But these so-called isolated cases are enough to fill entire file folders in the office of Munich attorney Becker. His clients include franchisees from all over Germany -- mostly from the southern part of the country, but some of the cases occurred in the states of Hesse and Thuringia in the east and in Hamburg and Schleswig-Holstein in the north.
'They Wanted Me to Spy on My Boss'
Another franchisee who was apparently targeted by the McDonald's German headquarters was Matthias Koerber. Like Enzinger, Koerber, a native of northern Bavaria, had a long history with the fast-food chain. He was already flipping burgers and filling French fries into bags at 18, and in 1993 he acquired the franchise for a restaurant in the Bavarian town of Bad Neustadt. Nine years ago, he added a restaurant in nearby Bad Kissingen.
Andrea Kappel, who worked as a manager in the Bad Kissingen restaurant, had apparently been approached on Dec. 16, 2008 to help provide McDonald's information it needed to get rid of her boss. A field consultant from R.'s team had invited Kappel to a meeting in a café, supposedly to discuss her career opportunities at McDonald's. According to Kappel, however, the inspector was only interested in discussing invoices, work schedules and Koerber's legal troubles. "They wanted me to spy on my boss," she says. But she refused, grabbed her purse and abruptly left the café.
From then on, the inspectors began turning up in Koerber's restaurants more and more often. According to several affidavits the Munich public prosecutor's office has obtained from Koerber's employees, the inspectors spent months taking apart the business.
'Harassment and Pure Manipulation'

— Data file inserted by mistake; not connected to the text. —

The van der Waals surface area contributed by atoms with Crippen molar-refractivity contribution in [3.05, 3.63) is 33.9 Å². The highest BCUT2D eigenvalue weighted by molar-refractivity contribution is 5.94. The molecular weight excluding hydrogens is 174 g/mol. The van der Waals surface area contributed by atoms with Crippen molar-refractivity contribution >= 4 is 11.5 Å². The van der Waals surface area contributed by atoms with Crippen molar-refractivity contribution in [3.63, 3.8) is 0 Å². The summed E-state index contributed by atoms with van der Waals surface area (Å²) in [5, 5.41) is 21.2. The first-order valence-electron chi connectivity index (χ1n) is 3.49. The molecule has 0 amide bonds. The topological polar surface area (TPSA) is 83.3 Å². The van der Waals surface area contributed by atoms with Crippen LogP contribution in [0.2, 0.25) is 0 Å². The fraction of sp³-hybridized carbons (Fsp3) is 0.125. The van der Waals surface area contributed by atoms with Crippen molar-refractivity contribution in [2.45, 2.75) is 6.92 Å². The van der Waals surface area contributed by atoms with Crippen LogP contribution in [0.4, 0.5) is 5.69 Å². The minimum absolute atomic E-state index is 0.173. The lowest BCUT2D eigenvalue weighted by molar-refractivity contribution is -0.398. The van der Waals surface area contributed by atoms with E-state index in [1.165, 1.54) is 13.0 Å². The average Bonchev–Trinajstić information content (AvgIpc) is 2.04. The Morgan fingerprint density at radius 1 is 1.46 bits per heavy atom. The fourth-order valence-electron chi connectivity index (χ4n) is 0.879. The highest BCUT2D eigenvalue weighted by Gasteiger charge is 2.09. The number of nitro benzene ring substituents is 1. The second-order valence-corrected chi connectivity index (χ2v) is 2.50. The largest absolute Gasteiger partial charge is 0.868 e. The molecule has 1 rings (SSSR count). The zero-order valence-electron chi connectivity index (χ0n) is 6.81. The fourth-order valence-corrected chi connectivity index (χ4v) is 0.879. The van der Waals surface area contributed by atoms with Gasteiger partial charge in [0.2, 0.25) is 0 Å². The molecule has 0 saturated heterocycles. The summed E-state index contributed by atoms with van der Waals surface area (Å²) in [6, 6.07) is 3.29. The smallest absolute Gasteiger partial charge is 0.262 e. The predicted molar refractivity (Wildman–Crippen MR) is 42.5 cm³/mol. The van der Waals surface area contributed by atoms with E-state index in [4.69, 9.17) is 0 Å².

On Jan. 15, 2009, the field consultant and a coworker spent an entire day in the Bad Kissingen restaurant. During the course of the day, the inspectors objected to one employee's tattoos and another worker's shoes, and complained that one worker was too well dressed while another looked too unkempt. As they were leaving, they told Kappel, the restaurant manager, that she ought to be demoted to shift manager, because she was "apparently not up to the requirements."
During subsequent visits to a Koerber restaurant, the McDonald's inspector found fault with a broken icemaker, questioned whether the restaurant was in compliance with the required schedule for replacing the deep-frying fat, and had the freezer locked temporarily, even though it was a hot July day. When a new delivery arrived that evening, the frozen goods were left outside in the hot sun for 10 minutes. The McDonald's inspector promptly pulled out a thermometer and took a temperature reading: -13.8 degrees Celsius (7 degrees Fahrenheit), which was too warm, by company standards. The product, he said, therefore had to be considered spoiled. "It was harassment and pure manipulation," says Koerber.
To make sure that he would have sufficient evidence of these methods in the future, Koerber videotaped the inspectors during subsequent inspections. McDonald's responded by seeking a court order to prohibit him from videotaping, because it was allegedly an "infringement of personal rights." Koerber's contract with McDonald's has since been terminated without notice.
While Koerber continues to fight for his restaurants, Bernd R., the manager of the McDonald's southern German market, no longer works in inspections. He now operates three thriving restaurants in Bavaria that the company had offered to him.